Bangalore being located on the ridge, forms three watersheds as precipitation flows as runoff in three directions along  the valleys (Figure 2.2) - Koramangala Challaghatta Valley (K&C Valley), Hebbal Valley (H Valley) and the Vrishabhavati Valley (V Valley). Under the administrative boundary of Bruhat Bengaluru, K&C valley is the largest encompassing an area of 255 square kilometers, followed by Hebbal valley with an area of 207 square kilometers and Vrishabhavati valley with an area of 165 square kilometers. Both K&C valley and Hebbal valley joins at Nagondanahalli village (BBMP Ward 94 – Hagadur) which further flow to Dakshina Pinakini River, where as Vrishabhavati valley joins Arkavathi river which is a tributary of river Cauvery.
The number of lakes in Bangalore has reduced from nearly 285 (spatial extent of Bangalore: 161 sq.km. in early seventies) to 194 (spatial extent of Bangalore: 741 sq.km. in 2006). Unplanned rapid urbanisation during late nineties, witnessed large-scale unrealistic, uncontrolled developmental activities in the neighborhood of lakes, which  led to

  1. encroachment of lakes and storm water drains resulting in decline in ground water table, while increasing the instances of flooding;
  2. decline in native species of biota in the lake ecosystem;
  3. dumping of solid waste (MSW), Construction debris, etc. in storm water drains, lake catchment and in lakes.;
  4. sustained inflow of partially or untreated sewage, polluting existing surface and subsurface water resources;
  5. reduced water holding capacity due to accumulation of silt; construction debris, etc.;
  6. topography alterations in the lake catchment;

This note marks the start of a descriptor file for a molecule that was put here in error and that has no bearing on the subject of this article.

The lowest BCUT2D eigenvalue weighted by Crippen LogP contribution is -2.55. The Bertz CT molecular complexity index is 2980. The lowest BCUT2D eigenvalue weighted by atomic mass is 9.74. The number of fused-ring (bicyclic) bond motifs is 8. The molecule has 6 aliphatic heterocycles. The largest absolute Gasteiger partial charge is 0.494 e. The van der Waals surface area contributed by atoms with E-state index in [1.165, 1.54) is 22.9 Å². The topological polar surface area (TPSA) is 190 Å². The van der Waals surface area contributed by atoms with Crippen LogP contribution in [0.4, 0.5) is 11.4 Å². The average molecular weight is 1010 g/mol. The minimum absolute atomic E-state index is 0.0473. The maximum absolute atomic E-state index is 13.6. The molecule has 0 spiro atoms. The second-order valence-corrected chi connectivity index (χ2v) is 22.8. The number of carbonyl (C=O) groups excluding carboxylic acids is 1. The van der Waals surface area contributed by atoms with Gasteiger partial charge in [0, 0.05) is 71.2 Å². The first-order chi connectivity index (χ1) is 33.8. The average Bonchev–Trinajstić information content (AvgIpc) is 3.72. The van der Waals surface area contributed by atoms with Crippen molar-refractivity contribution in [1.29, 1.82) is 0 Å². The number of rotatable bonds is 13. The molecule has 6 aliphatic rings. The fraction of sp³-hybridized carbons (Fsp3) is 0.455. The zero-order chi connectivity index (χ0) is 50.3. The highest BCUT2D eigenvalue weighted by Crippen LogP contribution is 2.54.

7. sustained inflow of untreated industrial effluents; and
  8. pollution due to enhanced vehicular traffic.
Anthropogenic activities particularly, indiscriminate disposal of industrial effluents and sewage wastes, dumping of building debris have altered the physical, chemical as well as biological integrity of the ecosystem. This has resulted in the ecological degradation, which is evident from the current ecosystem valuation of wetlands. Valuation of goods and services from a relatively pristine wetland in Bangalore shows the value of Rs. 10,435/ha/day (much higher than global coastal wetland ecosystems  with a total annual of US$ 14,785/ha), while the polluted wetland shows the value of Rs.20/ha/day (Ramachandra et al., 2005) and sewage fed Varthur wetland has a value of Rs.119/ha/day (Ramachandra et al., 2011). The pollutants and subsequent contamination of the wetland has telling effects such as disappearance of native species, dominance of invasive exotic species (such as African catfish, water hyacinth, etc.), in addition to profuse breeding of disease vectors and pathogens.


E-mail    |    Sahyadri    |    ENVIS    |    GRASS    |    Energy    |    CES    |    CST    |    CiSTUP    |    IISc    |    E-mail